Working Transitions

It's all kids play - why balancing work and childcare can benefit all

From Andrea Leadsom’s comments about being a mother, through to David Cameron showing his children in public for the first time and taking them to the Palace when he resigned, families have been at the forefront of recent political stories. Jeremy Corbyn too praised the families of MPs during Prime Ministers Questions on Wednesday.

In business, having a family and holding down a job at the same time is never easy, and it often means that there is an impact on the amount of enjoyment that parents are able to get from their job. Whilst trying to strike the right balance, many find that in the wrong environment, their productivity suffers, in addition to their general performance and morale – which can ultimately mean that there is an effect on both the individual and the business that they are a part of.

But clever organisations who embrace families, can often get more from their employees.

Allowing a balance is not simply a compromise

Allowing parents to strike the right kind of balance between childcare and their working life means that businesses are able to make the most of the talent pool that is available to them. The result is greater security the feeling of being able to perform to the best of their ability. It is vital that managers understand that the need to take time away from the workplace is not a lack of commitment to the job role – but instead a necessary absence from an employee trying to balance another equally as important role. This type of understanding from management is often lacking in many workplaces.

Businesses who help employees to strike this balance are helping themselves to develop and evolve their workforce. It is often found that those employees who are supported the most feel the most able to put their all into their job role, and therefore contribute the most effectively to the team of which they are a part.

Enabling working parents to focus on work

One of the main issues with balancing work and family life is the fact that worry can sometimes take over whilst in work, and this means that focus can be lost on tasks that are important during the working day. If an employee knows that everything is okay at home, this will give them the peace of mind to be able to relax and work to the best of their ability. In addition knowing that there is a plan in place in case of emergency – with the flexibility to leave work or attend appointments when it is unavoidable, is reassuring to all.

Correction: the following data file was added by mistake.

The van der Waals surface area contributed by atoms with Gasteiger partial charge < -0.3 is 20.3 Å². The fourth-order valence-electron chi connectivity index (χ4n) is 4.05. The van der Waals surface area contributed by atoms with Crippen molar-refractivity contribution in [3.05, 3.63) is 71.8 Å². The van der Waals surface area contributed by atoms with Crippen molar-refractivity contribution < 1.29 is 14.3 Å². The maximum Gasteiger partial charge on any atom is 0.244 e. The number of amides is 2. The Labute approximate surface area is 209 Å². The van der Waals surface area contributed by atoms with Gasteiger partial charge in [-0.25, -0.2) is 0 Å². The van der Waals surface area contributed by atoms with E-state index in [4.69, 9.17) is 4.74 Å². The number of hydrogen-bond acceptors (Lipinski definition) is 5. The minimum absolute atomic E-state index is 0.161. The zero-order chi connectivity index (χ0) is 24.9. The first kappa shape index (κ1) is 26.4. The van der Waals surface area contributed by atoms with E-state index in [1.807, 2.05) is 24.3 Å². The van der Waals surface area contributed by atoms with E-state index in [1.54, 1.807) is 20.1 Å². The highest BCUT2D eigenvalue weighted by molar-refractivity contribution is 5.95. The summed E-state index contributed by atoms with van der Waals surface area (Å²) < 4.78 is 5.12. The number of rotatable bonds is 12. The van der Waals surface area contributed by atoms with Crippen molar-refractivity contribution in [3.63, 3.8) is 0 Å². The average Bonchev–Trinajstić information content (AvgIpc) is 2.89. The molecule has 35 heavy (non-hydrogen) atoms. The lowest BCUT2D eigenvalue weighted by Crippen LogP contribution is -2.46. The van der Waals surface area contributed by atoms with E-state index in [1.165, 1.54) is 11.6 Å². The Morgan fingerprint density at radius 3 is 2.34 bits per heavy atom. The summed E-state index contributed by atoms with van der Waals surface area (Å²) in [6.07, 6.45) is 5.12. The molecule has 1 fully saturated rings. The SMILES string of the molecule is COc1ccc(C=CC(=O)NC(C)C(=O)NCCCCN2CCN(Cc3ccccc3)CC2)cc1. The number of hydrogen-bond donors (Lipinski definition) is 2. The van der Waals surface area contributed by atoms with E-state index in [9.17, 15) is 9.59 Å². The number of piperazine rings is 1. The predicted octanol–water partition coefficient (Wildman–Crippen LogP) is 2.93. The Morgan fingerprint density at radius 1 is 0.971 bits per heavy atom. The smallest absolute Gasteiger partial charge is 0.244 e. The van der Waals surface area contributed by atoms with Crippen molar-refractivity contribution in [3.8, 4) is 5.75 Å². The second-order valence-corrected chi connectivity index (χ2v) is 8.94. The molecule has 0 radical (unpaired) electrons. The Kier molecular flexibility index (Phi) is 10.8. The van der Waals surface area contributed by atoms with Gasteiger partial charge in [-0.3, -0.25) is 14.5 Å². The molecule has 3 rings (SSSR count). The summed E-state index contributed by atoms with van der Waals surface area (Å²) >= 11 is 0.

The knowledge that their employer is committed to helping an employee to strike the balance between work and home is likely to make them feel valued, with a positive impact on motivation and engagement. They are more likely to want to learn new skills, enabling them to feel more personally fulfilled at work.

How employers can benefit a from positive working relationship with parent employees

Not only can being flexible help parents to find more success and motivation in the workplace, but there are also a number of reasons that this could be of great benefit to the employer, too.

A reputation for family friendly policies helps to attract talent. In the UK, women (despite significant progress, still the main child carers) make up almost half of the workforce, and of these more than 80% will have children at some point during the course of their working lives. By being able to attract applications from this group, companies have the best pick of talent in many areas, which ultimately makes a significant impact on the bottom line.

More engagement from employees